“You can’t get much better than that,” she said.
I gave her that smile.
The second electronic system was the Bryston BDA-3 DAC and the Krell S300i integrated amp. This is a big step up from the Wadia 151 Mini DAC.
For the uninitiated, the Krell and the Bryston represent the functionality of the Wadia 151 Mini DAC however, they are also significantly more expensive, but have additional capabilities which are more suitable to the needs of an audiophile, such as more inputs and outputs, and power. And for the price difference one would expect a large improvement in sound.
“How can that be?” she asked.
I told her that the Krell weighed in at 42 pounds compared to the 151 Mini DAC at 6 pounds. She gave me a confused look.
We played the same songs from the same sources, my IPOD on the Wadia 171i transport, and the digital out of my CD player. These digital signals were converted by the Bryston DAC which fed the analog signals to the Krell Integrated Amp.
“Hope that’s clear enough?” I asked.
“Play the music will you!”, she exclaimed.
My daughter proudly noticed the difference on the first bar of “Armistice Day”.
“Paul Simon is in your living room,” she said.
I wasn’t surprised by her observation. After all, the price had almost quadrupled.
“Bird on a Wire” literally exploded. Then the party began.
But is the sound worth it? What price can you attach to superior resolution, warmer, richer, and more detailed mid-range and highs, and a fuller and well controlled bass? This is a sound that puts you in the first row of the concert. Dynamics that force you to tap your feet and play air drums. And enough power to drive any number of high-end speakers. All this from electronic components that cost less than new sport tires for your BMW. Personally I was shocked, and neither the electronics or speakers were broken in. In the high end world it can take hundreds of hours to break in electronics and speakers.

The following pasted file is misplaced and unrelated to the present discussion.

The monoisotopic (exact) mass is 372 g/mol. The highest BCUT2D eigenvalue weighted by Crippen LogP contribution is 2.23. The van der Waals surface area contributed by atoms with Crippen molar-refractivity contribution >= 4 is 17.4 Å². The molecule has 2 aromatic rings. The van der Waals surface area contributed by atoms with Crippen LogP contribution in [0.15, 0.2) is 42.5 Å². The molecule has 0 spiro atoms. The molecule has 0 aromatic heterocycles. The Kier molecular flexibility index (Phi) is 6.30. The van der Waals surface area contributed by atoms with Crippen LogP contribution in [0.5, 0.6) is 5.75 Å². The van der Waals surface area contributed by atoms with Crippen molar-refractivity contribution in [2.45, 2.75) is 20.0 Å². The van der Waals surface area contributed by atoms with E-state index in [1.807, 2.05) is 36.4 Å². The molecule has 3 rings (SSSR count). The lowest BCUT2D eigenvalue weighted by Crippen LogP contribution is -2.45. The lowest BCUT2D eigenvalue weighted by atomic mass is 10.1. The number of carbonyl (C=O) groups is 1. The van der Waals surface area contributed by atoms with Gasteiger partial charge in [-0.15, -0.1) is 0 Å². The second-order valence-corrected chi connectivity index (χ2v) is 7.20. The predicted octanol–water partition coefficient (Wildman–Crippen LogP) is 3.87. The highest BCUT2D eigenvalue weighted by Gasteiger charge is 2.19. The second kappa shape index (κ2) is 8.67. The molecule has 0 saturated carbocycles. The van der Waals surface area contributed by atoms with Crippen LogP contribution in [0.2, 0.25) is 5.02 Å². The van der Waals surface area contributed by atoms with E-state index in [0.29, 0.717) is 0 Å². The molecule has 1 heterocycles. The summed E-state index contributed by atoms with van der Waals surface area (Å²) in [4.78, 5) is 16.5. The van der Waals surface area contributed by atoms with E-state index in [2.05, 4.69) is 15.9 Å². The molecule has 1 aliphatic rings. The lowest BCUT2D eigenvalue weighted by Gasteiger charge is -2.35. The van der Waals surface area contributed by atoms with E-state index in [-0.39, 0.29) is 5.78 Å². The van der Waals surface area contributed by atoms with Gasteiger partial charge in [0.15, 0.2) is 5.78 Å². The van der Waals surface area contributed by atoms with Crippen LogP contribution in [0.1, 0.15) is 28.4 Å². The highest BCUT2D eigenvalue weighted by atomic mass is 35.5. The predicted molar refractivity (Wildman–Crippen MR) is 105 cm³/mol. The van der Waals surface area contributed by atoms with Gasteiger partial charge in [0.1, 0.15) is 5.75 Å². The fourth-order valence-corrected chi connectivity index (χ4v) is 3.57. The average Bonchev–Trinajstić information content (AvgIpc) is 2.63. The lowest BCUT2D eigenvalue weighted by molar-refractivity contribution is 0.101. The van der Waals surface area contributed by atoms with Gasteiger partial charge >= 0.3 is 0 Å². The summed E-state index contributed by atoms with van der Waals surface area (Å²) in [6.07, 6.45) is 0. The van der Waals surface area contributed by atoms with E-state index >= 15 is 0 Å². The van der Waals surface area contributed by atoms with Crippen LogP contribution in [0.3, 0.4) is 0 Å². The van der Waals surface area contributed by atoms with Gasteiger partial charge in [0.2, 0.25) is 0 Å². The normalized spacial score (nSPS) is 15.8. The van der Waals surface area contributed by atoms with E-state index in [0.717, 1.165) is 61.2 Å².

“How much better can it get?” she asks.
I gave her that smile.
“Don’t go there dad, just play some more music. This will suit you just fine,” raising her glass.
I have little doubt in my mind that the Krell S300i amplification and Totem Forest speaker combination is as close to a perfect match that can be found in the audio industry.
I now own the Krell, the Bryston, the Wadia 171i Transport, and I am planning on buying the Totem Forest speakers. In the interim, my Totem Model 1 speakers will work just fine.
In closing, I believe the Wadia System would be a superb fit in the majority of homes. It more than satisfies the digital playback requirements for today’s audio world, and is far superior sounding to anything you can buy in a box store.
Stepping up to the Bryston and Krell is a dream for a cost conscious audiophile such as myself. The Krell S300i would be a deal at twice the price. And the Bryston BDA-1 DAC? It’s just magical. I search for digital master recordings. Being able to play these recordings through the Bryston DAC provides a huge amount of enjoyment to my listening experience.
Learning how stereos work, especially in the digital age can be a little daunting. But once the basic concepts are grasped the journey can begin. Quality audio drives one to search for new and different music, and ways to enhance the listening experience.
“That’s why I have you Dad,” she said smiling.
The stereo is something I use everyday. It has a place in my home. It never ceases to entertain and wow people. Music is a shared experience. Most people have not had the opportunity to experience audiophile quality sound. That’s a shame. There should be a budget and space in every home for good sound.
“Another glass of wine please,” she says.
A wonderful way to share an afternoon.
And a special thanks to Darren & K&W Audio for making this happen, again…